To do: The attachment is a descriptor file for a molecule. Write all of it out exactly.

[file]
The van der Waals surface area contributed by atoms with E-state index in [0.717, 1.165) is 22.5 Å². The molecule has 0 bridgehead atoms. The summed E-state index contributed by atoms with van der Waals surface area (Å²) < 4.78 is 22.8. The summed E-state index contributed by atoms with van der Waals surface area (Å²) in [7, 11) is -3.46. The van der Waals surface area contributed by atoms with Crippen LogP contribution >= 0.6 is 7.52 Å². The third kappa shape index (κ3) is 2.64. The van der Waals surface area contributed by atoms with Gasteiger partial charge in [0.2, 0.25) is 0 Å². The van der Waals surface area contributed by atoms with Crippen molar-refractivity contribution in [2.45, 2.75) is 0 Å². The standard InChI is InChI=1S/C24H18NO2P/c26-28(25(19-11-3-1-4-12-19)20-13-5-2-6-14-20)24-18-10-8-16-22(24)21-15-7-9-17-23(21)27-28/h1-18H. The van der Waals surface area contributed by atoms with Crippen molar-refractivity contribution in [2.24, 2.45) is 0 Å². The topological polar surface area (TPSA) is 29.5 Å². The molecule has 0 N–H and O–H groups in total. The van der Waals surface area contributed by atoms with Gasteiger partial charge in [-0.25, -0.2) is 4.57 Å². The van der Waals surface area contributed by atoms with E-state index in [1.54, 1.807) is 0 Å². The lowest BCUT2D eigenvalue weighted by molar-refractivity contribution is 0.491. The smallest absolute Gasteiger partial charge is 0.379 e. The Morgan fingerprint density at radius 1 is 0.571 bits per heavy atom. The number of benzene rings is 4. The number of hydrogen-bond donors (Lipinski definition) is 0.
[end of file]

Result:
The van der Waals surface area contributed by atoms with E-state index in [0.717, 1.165) is 22.5 Å². The molecule has 0 bridgehead atoms. The summed E-state index contributed by atoms with van der Waals surface area (Å²) < 4.78 is 22.8. The summed E-state index contributed by atoms with van der Waals surface area (Å²) in [7, 11) is -3.46. The van der Waals surface area contributed by atoms with Crippen LogP contribution >= 0.6 is 7.52 Å². The third kappa shape index (κ3) is 2.64. The van der Waals surface area contributed by atoms with Gasteiger partial charge in [0.2, 0.25) is 0 Å². The van der Waals surface area contributed by atoms with Crippen molar-refractivity contribution in [2.45, 2.75) is 0 Å². The standard InChI is InChI=1S/C24H18NO2P/c26-28(25(19-11-3-1-4-12-19)20-13-5-2-6-14-20)24-18-10-8-16-22(24)21-15-7-9-17-23(21)27-28/h1-18H. The van der Waals surface area contributed by atoms with Crippen molar-refractivity contribution in [2.24, 2.45) is 0 Å². The topological polar surface area (TPSA) is 29.5 Å². The molecule has 0 N–H and O–H groups in total. The van der Waals surface area contributed by atoms with Gasteiger partial charge in [-0.25, -0.2) is 4.57 Å². The van der Waals surface area contributed by atoms with E-state index in [1.54, 1.807) is 0 Å². The lowest BCUT2D eigenvalue weighted by molar-refractivity contribution is 0.491. The smallest absolute Gasteiger partial charge is 0.379 e. The Morgan fingerprint density at radius 1 is 0.571 bits per heavy atom. The number of benzene rings is 4. The number of hydrogen-bond donors (Lipinski definition) is 0.